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ORIGINAL ARTICLE  EXERCISE PHYSIOLOGY AND BIOMECHANICS 

The Journal of Sports Medicine and Physical Fitness 2019 October;59(10):1659-68

DOI: 10.23736/S0022-4707.19.09751-2

Copyright © 2019 EDIZIONI MINERVA MEDICA

lingua: Inglese

Comparison between functional and traditional training exercises on joint mobility, determinants of walking and muscle strength in older women

Antônio G. de RESENDE-NETO 1, Matheus A. do NASCIMENTO 2, Clodoaldo A. de SÁ 3, Alex S. RIBEIRO 2, Josimari M. DESANTANA 1, Marzo E. da SILVA-GRIGOLETTO 1

1 Center of Biological and Health Sciences, Federal University of Sergipe, São Cristóvão, Brazil; 2 Laboratory of Metabolism, Nutrition, and Exercise, Londrina State University, Paranavaí, Brazil; 3 Health Sciences Area, Unochapecó University, Chapecó, Brazil



BACKGROUND: Currently, several strength training protocols have been verified aiming improvements on functionality in older population. For this purpose, integrated exercises aimed at improving essential movements may be an interesting strategy in improving performance for daily activities. This randomized trial compared the effects of eight and twelve weeks of functional and traditional training (TT) on joint mobility, gait determinants and muscle strength, and verified the maintenance of the effects after eight weeks of detraining in the older women.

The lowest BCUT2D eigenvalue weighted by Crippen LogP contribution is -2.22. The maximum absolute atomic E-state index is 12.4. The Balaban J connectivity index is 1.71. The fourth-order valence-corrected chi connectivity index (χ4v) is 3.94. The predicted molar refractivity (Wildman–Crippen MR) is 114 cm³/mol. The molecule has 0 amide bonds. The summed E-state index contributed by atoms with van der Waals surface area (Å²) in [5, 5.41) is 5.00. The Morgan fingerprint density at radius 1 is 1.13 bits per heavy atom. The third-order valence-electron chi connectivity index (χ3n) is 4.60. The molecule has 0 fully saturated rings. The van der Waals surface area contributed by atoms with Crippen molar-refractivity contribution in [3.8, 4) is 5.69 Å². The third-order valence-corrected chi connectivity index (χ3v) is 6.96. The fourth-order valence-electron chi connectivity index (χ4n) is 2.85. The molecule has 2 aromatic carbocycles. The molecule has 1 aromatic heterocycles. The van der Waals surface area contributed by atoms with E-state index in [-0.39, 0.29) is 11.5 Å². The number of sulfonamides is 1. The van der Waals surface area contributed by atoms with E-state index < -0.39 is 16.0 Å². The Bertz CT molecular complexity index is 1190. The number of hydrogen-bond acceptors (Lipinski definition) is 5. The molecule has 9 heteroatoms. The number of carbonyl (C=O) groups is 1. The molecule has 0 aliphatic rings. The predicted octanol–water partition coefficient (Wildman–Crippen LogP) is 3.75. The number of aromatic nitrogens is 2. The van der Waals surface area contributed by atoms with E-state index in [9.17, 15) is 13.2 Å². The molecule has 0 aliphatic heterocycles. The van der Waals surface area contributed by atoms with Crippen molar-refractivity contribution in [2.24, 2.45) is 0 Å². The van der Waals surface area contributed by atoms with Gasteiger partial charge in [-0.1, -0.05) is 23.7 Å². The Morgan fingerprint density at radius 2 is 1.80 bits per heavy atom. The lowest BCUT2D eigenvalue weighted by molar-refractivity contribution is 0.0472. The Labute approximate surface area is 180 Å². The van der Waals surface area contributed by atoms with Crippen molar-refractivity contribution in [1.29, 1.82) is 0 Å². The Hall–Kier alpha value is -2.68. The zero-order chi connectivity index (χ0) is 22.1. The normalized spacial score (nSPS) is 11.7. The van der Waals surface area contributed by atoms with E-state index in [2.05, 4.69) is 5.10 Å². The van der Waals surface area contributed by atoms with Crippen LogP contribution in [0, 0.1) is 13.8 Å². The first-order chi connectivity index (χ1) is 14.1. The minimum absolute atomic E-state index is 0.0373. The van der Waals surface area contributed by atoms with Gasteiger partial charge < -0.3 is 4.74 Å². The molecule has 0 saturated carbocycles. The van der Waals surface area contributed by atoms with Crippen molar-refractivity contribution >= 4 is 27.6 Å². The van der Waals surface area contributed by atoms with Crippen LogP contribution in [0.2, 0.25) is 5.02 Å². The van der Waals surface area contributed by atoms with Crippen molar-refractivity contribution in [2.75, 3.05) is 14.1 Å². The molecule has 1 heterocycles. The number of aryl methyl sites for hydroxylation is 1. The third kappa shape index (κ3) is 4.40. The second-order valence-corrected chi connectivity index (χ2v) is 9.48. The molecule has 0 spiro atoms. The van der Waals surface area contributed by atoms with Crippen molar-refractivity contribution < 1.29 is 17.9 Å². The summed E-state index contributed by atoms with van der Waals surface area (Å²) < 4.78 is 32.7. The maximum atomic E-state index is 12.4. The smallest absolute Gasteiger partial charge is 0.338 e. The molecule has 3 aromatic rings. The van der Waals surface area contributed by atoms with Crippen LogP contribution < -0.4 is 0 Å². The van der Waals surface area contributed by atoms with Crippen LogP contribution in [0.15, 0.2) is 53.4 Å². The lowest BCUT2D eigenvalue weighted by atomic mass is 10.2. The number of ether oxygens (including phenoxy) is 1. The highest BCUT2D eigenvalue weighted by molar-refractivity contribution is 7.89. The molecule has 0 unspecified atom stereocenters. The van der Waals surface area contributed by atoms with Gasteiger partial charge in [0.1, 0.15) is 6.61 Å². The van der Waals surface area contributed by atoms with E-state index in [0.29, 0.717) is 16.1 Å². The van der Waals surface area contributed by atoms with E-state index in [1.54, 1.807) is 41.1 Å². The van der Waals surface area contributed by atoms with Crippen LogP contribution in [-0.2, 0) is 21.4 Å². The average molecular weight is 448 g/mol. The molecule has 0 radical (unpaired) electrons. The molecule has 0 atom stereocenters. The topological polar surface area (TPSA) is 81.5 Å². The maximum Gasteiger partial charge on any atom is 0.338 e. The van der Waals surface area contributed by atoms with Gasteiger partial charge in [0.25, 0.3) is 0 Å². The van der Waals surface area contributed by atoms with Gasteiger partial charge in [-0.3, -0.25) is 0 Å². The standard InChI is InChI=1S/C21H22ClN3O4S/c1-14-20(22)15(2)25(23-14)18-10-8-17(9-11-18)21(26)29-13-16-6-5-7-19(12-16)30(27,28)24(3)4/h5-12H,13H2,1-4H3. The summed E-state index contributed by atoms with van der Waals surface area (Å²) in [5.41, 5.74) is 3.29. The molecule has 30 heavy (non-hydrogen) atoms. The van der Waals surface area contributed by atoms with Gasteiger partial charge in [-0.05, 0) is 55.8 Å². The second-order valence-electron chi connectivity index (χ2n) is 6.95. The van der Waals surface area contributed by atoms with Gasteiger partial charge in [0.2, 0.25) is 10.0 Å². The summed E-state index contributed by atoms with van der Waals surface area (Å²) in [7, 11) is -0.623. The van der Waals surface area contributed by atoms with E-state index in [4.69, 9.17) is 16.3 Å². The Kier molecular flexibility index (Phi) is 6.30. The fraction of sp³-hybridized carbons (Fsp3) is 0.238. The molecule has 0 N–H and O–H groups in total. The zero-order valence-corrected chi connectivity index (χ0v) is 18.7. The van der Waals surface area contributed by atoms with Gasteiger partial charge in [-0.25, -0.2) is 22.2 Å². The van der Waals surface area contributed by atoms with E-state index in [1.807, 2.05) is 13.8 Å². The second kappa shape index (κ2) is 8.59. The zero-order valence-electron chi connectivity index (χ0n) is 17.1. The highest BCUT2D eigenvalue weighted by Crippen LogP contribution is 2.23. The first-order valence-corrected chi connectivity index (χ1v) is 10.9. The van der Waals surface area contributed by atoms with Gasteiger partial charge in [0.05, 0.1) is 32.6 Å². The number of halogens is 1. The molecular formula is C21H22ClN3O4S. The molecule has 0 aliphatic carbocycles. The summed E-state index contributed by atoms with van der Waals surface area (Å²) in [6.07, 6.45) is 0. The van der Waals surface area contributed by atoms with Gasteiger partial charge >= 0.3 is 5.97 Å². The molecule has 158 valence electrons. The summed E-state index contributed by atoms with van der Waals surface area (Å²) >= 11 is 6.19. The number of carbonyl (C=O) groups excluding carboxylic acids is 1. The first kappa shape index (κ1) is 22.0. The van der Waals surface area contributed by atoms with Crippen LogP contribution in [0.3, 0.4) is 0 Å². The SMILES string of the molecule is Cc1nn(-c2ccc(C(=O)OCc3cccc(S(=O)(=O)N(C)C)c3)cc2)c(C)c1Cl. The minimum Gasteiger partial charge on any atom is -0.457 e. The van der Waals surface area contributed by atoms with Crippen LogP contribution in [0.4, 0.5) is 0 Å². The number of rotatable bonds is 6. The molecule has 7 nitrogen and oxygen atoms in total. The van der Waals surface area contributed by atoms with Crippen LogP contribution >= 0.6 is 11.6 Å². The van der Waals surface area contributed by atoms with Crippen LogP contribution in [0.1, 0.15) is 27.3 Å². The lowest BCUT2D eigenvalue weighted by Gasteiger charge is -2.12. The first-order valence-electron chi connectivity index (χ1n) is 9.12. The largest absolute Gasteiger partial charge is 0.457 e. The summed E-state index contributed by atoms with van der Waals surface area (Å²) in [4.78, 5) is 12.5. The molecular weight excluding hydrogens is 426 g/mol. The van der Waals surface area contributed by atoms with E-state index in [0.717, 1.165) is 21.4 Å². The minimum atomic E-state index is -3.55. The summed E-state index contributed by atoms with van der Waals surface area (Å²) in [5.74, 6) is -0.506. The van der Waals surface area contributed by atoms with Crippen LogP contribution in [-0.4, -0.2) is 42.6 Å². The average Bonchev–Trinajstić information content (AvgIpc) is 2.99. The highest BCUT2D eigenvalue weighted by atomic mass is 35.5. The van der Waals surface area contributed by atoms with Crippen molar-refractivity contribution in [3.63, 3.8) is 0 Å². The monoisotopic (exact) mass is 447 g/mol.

METHODS: Fifty-two older women were randomized into three groups: Functional Training (FT: N.=19), TT (TT: N.=16) and Stretching Group (SG: N.=17). The data were analyzed by ANOVA with Bonferroni post-hoc test.
RESULTS: The FT and TT groups obtained significant improvements in the tests of muscle strength and muscle power both after twelve weeks of intervention, as well as with SG. Only the FT presented statistically significant improvements in dynamic agility/balance (32%, P=0.000), and cardiorespiratory condition (8.71%, P=0.020) in relation to SG.
CONCLUSIONS: The experimental protocols are equally effective in improving joint mobility and strength components in active older women. However, FT seems to be more effective than TT in the improvement of the determinants of gait ability.


KEY WORDS: Aging, Resistance training; Activities of daily living; Quality of life

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